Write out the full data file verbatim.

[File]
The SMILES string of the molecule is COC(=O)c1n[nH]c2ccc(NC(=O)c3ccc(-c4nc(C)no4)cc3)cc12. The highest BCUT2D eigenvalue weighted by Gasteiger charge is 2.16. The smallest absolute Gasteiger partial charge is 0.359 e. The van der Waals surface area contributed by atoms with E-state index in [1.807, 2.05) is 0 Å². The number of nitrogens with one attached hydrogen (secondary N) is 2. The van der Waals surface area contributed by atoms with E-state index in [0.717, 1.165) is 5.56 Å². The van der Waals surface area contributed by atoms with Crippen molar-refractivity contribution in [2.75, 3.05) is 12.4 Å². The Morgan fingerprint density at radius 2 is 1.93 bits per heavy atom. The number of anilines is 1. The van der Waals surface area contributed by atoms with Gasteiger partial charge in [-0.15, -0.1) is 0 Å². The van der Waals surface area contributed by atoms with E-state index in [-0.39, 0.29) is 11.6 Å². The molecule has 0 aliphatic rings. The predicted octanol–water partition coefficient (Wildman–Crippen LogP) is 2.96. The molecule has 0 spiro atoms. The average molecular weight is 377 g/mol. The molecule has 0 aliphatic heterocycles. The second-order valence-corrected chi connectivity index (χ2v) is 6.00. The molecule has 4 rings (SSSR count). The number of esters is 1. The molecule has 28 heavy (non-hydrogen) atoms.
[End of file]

The SMILES string of the molecule is COC(=O)c1n[nH]c2ccc(NC(=O)c3ccc(-c4nc(C)no4)cc3)cc12. The highest BCUT2D eigenvalue weighted by Gasteiger charge is 2.16. The smallest absolute Gasteiger partial charge is 0.359 e. The van der Waals surface area contributed by atoms with E-state index in [1.807, 2.05) is 0 Å². The number of nitrogens with one attached hydrogen (secondary N) is 2. The van der Waals surface area contributed by atoms with E-state index in [0.717, 1.165) is 5.56 Å². The van der Waals surface area contributed by atoms with Crippen molar-refractivity contribution in [2.75, 3.05) is 12.4 Å². The Morgan fingerprint density at radius 2 is 1.93 bits per heavy atom. The number of anilines is 1. The van der Waals surface area contributed by atoms with Gasteiger partial charge in [-0.15, -0.1) is 0 Å². The van der Waals surface area contributed by atoms with E-state index in [-0.39, 0.29) is 11.6 Å². The molecule has 0 aliphatic rings. The predicted octanol–water partition coefficient (Wildman–Crippen LogP) is 2.96. The molecule has 0 spiro atoms. The average molecular weight is 377 g/mol. The molecule has 0 aliphatic heterocycles. The second-order valence-corrected chi connectivity index (χ2v) is 6.00. The molecule has 4 rings (SSSR count). The number of esters is 1. The molecule has 28 heavy (non-hydrogen) atoms.